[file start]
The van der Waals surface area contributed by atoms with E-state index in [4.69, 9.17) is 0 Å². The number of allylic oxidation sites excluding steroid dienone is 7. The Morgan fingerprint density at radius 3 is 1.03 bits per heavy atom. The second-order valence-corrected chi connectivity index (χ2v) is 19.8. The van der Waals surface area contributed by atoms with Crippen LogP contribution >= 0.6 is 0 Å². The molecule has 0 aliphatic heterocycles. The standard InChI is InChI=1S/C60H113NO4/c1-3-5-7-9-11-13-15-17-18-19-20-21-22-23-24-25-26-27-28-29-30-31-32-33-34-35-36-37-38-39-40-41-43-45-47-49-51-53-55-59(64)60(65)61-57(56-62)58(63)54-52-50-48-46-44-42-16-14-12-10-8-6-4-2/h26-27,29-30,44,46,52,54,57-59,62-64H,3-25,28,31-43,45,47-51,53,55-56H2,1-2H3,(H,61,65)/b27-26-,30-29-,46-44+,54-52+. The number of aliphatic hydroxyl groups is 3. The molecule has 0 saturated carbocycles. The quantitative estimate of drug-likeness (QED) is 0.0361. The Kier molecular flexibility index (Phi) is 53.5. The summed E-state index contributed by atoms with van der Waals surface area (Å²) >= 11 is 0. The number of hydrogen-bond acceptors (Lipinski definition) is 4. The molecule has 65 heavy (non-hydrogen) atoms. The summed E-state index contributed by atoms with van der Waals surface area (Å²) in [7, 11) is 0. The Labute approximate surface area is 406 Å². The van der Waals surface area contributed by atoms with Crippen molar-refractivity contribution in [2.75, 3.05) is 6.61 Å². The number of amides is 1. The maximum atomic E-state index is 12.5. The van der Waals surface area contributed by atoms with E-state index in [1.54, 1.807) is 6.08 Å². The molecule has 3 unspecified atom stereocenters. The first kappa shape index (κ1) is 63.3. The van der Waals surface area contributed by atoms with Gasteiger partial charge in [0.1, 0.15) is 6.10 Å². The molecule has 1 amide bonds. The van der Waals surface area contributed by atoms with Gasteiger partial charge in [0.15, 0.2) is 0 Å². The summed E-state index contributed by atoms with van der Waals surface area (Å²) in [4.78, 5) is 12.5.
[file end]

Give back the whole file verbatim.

The van der Waals surface area contributed by atoms with E-state index in [4.69, 9.17) is 0 Å². The number of allylic oxidation sites excluding steroid dienone is 7. The Morgan fingerprint density at radius 3 is 1.03 bits per heavy atom. The second-order valence-corrected chi connectivity index (χ2v) is 19.8. The van der Waals surface area contributed by atoms with Crippen LogP contribution >= 0.6 is 0 Å². The molecule has 0 aliphatic heterocycles. The standard InChI is InChI=1S/C60H113NO4/c1-3-5-7-9-11-13-15-17-18-19-20-21-22-23-24-25-26-27-28-29-30-31-32-33-34-35-36-37-38-39-40-41-43-45-47-49-51-53-55-59(64)60(65)61-57(56-62)58(63)54-52-50-48-46-44-42-16-14-12-10-8-6-4-2/h26-27,29-30,44,46,52,54,57-59,62-64H,3-25,28,31-43,45,47-51,53,55-56H2,1-2H3,(H,61,65)/b27-26-,30-29-,46-44+,54-52+. The number of aliphatic hydroxyl groups is 3. The molecule has 0 saturated carbocycles. The quantitative estimate of drug-likeness (QED) is 0.0361. The Kier molecular flexibility index (Phi) is 53.5. The summed E-state index contributed by atoms with van der Waals surface area (Å²) >= 11 is 0. The number of hydrogen-bond acceptors (Lipinski definition) is 4. The molecule has 65 heavy (non-hydrogen) atoms. The summed E-state index contributed by atoms with van der Waals surface area (Å²) in [7, 11) is 0. The Labute approximate surface area is 406 Å². The van der Waals surface area contributed by atoms with Crippen molar-refractivity contribution in [2.75, 3.05) is 6.61 Å². The number of amides is 1. The maximum atomic E-state index is 12.5. The van der Waals surface area contributed by atoms with E-state index in [1.54, 1.807) is 6.08 Å². The molecule has 3 unspecified atom stereocenters. The first kappa shape index (κ1) is 63.3. The van der Waals surface area contributed by atoms with Gasteiger partial charge in [0.1, 0.15) is 6.10 Å². The molecule has 1 amide bonds. The van der Waals surface area contributed by atoms with Gasteiger partial charge in [0.15, 0.2) is 0 Å². The summed E-state index contributed by atoms with van der Waals surface area (Å²) in [4.78, 5) is 12.5.